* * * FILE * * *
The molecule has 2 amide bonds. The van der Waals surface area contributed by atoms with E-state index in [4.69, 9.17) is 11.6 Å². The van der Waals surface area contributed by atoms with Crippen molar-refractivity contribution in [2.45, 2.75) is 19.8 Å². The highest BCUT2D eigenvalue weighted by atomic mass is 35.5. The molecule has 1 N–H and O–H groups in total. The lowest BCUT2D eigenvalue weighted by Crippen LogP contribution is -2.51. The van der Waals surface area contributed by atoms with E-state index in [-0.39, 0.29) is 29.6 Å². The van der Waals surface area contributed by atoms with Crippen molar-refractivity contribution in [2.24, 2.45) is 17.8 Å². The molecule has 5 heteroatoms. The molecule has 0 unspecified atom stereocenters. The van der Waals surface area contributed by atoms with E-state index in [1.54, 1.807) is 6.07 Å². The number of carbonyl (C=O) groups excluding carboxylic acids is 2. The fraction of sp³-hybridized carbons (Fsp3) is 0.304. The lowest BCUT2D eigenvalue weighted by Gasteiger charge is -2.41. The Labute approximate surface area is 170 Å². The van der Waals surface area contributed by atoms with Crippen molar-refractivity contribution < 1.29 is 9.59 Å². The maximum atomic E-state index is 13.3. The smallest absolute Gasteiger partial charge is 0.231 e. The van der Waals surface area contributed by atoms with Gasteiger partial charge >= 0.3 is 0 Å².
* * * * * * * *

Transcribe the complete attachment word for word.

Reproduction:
The molecule has 2 amide bonds. The van der Waals surface area contributed by atoms with E-state index in [4.69, 9.17) is 11.6 Å². The van der Waals surface area contributed by atoms with Crippen molar-refractivity contribution in [2.45, 2.75) is 19.8 Å². The highest BCUT2D eigenvalue weighted by atomic mass is 35.5. The molecule has 1 N–H and O–H groups in total. The lowest BCUT2D eigenvalue weighted by Crippen LogP contribution is -2.51. The van der Waals surface area contributed by atoms with E-state index in [-0.39, 0.29) is 29.6 Å². The van der Waals surface area contributed by atoms with Crippen molar-refractivity contribution in [2.24, 2.45) is 17.8 Å². The molecule has 5 heteroatoms. The molecule has 0 unspecified atom stereocenters. The van der Waals surface area contributed by atoms with E-state index in [1.54, 1.807) is 6.07 Å². The number of carbonyl (C=O) groups excluding carboxylic acids is 2. The fraction of sp³-hybridized carbons (Fsp3) is 0.304. The lowest BCUT2D eigenvalue weighted by Gasteiger charge is -2.41. The Labute approximate surface area is 170 Å². The van der Waals surface area contributed by atoms with Crippen molar-refractivity contribution < 1.29 is 9.59 Å². The maximum atomic E-state index is 13.3. The smallest absolute Gasteiger partial charge is 0.231 e. The van der Waals surface area contributed by atoms with Gasteiger partial charge >= 0.3 is 0 Å².